Palm oil is used in approximately 50% of everything that we buy, ranging from food and shoes to cosmetics and cleaning products. It is everywhere and the demand is huge. Consequently, palm oil plantations are responsible for the majority of Malaysian and Indonesian deforestation, with a football pitch-sized area of forest being cleared every 25 seconds in Indonesia alone! However this is not just an issue affecting Asia. Palm oil plantations are also springing up in place of the sloths rainforest habitat in South and Central America, further adding to the ecosystem destruction occurring due to crops such as soy, bananas and animal agriculture.

Boycotting palm oil, however, doesn’t mean that manufactures will simply remove oil from their products all together. It simply means that they will be forced to replace it with a different kind of vegetable oil. Unfortunately, palm oil is already the worlds most productive oil crop. All alternative oils such as soybean and rapeseed require up to 10 times more land to produce the same amount of product – increasing demand on these crops would be even worse. In addition, boycotting palm oil will drive the price down, consequently increasing the demand for use in biofuel and livestock feed, particularly in countries such as China and India.

So what can we do?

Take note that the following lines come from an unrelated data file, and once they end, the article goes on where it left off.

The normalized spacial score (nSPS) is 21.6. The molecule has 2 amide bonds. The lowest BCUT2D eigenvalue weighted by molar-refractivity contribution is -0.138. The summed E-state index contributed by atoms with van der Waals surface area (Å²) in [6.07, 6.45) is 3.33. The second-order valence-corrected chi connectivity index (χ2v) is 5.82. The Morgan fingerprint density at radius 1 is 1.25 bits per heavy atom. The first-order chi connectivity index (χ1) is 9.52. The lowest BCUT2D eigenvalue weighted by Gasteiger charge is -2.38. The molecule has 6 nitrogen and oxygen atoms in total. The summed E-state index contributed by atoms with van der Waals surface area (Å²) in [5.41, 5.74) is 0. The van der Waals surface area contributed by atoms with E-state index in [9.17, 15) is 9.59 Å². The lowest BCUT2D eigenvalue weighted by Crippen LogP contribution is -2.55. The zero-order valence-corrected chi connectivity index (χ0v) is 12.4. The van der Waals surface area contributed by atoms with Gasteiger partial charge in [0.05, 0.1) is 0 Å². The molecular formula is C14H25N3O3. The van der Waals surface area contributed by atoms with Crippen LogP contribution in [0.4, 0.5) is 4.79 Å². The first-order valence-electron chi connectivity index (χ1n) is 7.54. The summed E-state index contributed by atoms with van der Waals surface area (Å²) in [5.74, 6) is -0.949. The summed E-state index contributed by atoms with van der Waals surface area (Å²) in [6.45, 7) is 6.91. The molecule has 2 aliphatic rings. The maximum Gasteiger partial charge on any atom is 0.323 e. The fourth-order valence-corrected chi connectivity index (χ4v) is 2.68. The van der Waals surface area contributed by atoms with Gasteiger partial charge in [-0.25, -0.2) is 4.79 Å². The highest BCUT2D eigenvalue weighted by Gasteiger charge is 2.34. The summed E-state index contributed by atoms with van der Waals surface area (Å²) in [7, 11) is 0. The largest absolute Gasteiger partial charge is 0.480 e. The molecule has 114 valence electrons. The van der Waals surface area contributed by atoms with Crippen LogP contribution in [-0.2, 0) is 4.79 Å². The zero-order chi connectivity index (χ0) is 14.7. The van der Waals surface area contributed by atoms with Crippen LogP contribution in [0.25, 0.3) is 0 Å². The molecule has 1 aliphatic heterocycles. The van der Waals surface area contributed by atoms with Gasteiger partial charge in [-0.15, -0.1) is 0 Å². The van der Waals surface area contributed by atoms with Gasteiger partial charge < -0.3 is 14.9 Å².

Thankfully the answer applies to all aspects of consumerism, and will have benefits for species and habitats globally (including sloths!): sustainable shopping. Think carefully about the products that you buy because as the consumer, you have the power. Only choose products from manufacturers and retailers who use ingredients from sustainable, certified, legal and deforestation-free sources. They exist, you just have to know which ones to look for! We know this sounds like a lot of hard work – who has time to read every label and search online for every product that you want to buy? But the good news is you don’t have to! There is a wonderful (and free!) bar-code scanning app called Giki that will do all of the hard work for you. Just scan the product that you want to buy and it will tell you all of the information you could ever want to know about that product. Whether it’s local pollution, global climate change, conservation, animal welfare or health, it will give you everything that you need to make an informed decision! Thankfully, using this app will also help you to avoid fruit and produce that is contributing to the sloth deformity epidemic in Costa Rica by way of rampant pesticide usage and forest fragmentation. It’s a win for everybody!